Note to self: RTFM :)

AndriAndri at 12.09.06 / 13PM

excellent! I have a few methods i’ve been using to implement prototype unobtrusively as well. thank you for putting it into such a neat package. it’s much appreciated, and will be well used. now someone just needs to fix the retardedness of .foreach

naterkanenaterkane at 15.09.06 / 23PM

I’ve found a bug in the optimized $$-function (both the original and Justin Palmer’s rewritten version). Take a look at these examples:

<!-- html --> <p><a href="#"><span id="span-a">A</span></a></p> <p><span id="span-b">B</span></p> // js, using the selectorLite addon console.log($$('p a span')); // => [<span id="span-a">,<span id="span-b">]

The $$-call should not return span-b since it’s not wrapped in an A-element.

It works when the “deeper”/more nested html is after the less “deep” html

<!-- html --> <p><span id="span-b">B</span></p> <p><a href="#"><span id="span-a">A</span></a></p> // js, using the selectorLite addon console.log($$('p a span')); // => [<span id="span-a">,<span id="span-b">]

The deal is that this.index will get increased (++this.index) for the first P and it’s children. When the SPAN is found it’ll continue to the next P and now this.index pointer isn’t reset to start looking for an A in the P. It just checks the P for containing SPANs.

Maybe not the best description but I think you get the point.

Martin StrömMartin Ström at 16.09.06 / 11AM

Maybe a good enhacement for future versions would be a multi css selector on behaviours.

For example with this code:

.miTag1) { goToMyFunction(e); },

.miTag2) { goToMyFunction(e); }

It would be nice to make this

.miTag1, .miTag2) { goToMyFunction(e); }

In event-selectors this is correct but when I converted my site to addopt lowpro, I had to rewrite my multi selectors.

Very good library btw!!

Javier MartinezJavier Martinez at 18.09.06 / 10AM

Could you help me with the following?

var deleteButtonSelector = ’#deleteButton’; Event.addBehavior({ deleteButtonSelector : deleteButtonBehaviour });

...this fails silently. Whereas:

Event.addBehavior({ ’#deleteButton’: deleteButtonBehaviour });

...works as expected. Any ideas?

justAsimple...justAsimple... at 19.09.06 / 13PM

justAsimple: You can’t use variables as the key in an object literal like that. You could do this instead:

@var behaviours = {}; behaviours[deleteButtonSelector] = deleteButtonBehaviour; // ... and so on….


DanDan at 19.09.06 / 13PM

Fantastic. Thanks for great help and a great set of extensions.

justAsimple...justAsimple... at 19.09.06 / 14PM

Is there a way of passing extra parameters to Behaviour?

addButton : Behavior.create({
onclick : function(e) {

justAsimplejustAsimple at 20.09.06 / 11AM

...sorry, hitting spacebar cause the form to submit too early….

addButton : Behavior.create({
    onclick : function(e) {

    '#addButton' : addButton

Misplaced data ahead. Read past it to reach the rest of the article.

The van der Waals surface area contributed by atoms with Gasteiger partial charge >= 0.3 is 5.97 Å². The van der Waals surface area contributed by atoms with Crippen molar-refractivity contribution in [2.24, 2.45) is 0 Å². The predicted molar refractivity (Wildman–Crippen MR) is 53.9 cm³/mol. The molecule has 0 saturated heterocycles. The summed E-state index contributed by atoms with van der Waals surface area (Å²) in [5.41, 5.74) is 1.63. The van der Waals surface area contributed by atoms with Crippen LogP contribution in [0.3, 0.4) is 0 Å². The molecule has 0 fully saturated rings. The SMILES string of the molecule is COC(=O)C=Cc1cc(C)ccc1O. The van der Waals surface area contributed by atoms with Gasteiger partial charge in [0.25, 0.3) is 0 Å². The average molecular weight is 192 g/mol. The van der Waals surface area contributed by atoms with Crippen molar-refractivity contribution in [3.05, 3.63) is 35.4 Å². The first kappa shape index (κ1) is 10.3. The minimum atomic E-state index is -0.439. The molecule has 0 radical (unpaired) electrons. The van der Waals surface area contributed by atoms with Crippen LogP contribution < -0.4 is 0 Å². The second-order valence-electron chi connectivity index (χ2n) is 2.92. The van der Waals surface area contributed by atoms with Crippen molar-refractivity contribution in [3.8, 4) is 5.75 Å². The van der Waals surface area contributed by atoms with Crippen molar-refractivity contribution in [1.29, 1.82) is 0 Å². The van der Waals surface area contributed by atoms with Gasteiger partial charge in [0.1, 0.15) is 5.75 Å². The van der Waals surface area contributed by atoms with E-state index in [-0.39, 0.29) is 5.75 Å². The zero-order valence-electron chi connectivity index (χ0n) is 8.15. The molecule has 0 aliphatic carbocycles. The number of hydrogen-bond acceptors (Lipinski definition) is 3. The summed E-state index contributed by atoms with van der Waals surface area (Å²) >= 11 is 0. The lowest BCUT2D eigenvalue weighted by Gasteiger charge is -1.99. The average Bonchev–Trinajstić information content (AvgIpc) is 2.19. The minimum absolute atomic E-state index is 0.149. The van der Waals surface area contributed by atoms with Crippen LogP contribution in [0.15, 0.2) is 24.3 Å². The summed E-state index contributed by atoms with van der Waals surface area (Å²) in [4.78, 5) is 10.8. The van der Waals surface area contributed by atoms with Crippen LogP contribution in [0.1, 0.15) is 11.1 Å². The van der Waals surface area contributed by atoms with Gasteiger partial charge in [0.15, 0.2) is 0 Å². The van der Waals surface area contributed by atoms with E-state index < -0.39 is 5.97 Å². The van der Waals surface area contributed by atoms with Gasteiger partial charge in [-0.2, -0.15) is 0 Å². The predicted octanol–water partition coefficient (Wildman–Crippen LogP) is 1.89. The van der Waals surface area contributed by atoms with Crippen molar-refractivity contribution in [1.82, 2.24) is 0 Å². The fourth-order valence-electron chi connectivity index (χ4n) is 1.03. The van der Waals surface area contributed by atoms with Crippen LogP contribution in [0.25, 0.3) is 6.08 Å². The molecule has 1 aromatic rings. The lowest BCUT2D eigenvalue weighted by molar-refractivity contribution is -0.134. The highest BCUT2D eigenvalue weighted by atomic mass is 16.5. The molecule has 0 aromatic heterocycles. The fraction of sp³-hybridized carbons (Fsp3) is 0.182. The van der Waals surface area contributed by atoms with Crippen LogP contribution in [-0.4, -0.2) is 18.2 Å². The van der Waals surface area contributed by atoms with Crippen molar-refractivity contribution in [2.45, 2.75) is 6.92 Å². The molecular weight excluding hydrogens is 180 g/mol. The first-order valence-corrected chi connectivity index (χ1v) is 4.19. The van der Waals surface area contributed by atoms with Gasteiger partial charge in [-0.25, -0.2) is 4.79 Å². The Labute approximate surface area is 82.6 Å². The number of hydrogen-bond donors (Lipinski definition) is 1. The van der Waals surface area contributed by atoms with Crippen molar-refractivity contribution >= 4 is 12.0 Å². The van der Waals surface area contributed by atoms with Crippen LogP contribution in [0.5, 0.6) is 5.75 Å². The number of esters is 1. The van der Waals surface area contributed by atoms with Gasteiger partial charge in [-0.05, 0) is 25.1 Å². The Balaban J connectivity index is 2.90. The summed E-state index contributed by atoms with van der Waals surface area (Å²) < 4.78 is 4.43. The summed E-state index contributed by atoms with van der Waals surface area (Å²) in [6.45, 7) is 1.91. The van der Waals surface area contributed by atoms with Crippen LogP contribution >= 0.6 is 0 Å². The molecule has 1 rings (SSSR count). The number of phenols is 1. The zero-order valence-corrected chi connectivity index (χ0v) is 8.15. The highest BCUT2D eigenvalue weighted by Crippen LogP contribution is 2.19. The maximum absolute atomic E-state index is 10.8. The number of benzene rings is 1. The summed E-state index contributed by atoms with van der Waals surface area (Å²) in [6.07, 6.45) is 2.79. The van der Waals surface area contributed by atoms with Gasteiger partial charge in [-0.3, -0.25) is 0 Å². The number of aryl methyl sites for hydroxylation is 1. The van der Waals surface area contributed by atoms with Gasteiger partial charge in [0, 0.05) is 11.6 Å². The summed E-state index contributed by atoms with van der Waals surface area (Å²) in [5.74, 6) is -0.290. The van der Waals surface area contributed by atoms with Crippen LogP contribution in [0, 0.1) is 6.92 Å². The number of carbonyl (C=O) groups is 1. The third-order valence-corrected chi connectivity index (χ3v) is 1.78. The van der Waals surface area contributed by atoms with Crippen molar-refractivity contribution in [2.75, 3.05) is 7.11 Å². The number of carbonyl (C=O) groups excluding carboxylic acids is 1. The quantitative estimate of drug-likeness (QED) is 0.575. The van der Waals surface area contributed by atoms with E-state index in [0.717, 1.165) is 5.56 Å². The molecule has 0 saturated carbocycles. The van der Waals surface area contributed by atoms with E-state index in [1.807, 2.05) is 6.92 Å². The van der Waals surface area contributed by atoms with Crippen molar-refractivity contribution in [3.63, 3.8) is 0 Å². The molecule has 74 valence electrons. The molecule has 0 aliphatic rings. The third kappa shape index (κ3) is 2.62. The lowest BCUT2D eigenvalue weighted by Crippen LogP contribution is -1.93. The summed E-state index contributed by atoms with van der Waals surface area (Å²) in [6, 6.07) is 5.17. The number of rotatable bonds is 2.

What I’d really like to do is to be able to pass another param to the function addButton when it is called. I actually want to pass an instance of another object (call it ‘ParentObject’), such that the addButton behaviour can become:

addButton : Behavior.create({
    onclick : function(e) {

The reason for all this is that i have a larger object that is used to create a sortable & editable menu. This menu class therefore contains things like the ajax URLs and settings. I’d like to expose these settings to the bahaviour callback functions.

justAsimple...justAsimple... at 20.09.06 / 11AM

json.js - yeah, the it's the addEvent stuff which is causing problems with the json.js library. Some circular reference is created which makes it go wild. I haven't yet had a chance to delve into why and what is causing it - but if anyone has solved this already shout out!

tomtom at 20.10.06 / 11AM

Think I found a typo at lowpro.js line 65, this line should read:

if (isIE) this.ieAttrSet(attrs, attr, el);

This fixed a bug for IE 6.0.2800 for DOM.Builder functions.

vicvic at 07.11.06 / 16PM

What would cause the following code not to work in IE 6 & 7 :

Event.observe(window, ‘keydown’, function(e) { keypressHandler(e); } );

function keypressHandler(e) { if (document.all) var e = window.event.keyCode; else e = e.which; }

alert('a key was pressed!');

it works perfectly in FF…

Ran Bar-OnRan Bar-On at 09.11.06 / 20PM

Hi, I can’t seem to get lowpro working. In the firefox javascript console I get the following error

Error: destination has no properties Source File: http://localhost/scripts/prototype.js Line: 29

It seems to have a problem with the Element.addMethods function (it can’t retrieve the Element.Methods )

Could this be because of my FF version (1.0.8) ?? or even my prototype version (1.4.0)

TejasqTejasq at 27.11.06 / 17PM

Tejsaq: As noted in the article Low Pro works with Prototype 1.5. It’s not compatible with 1.4.

DanDan at 27.11.06 / 18PM

oh yeah, missed that line – thanks!

TejasTejas at 27.11.06 / 18PM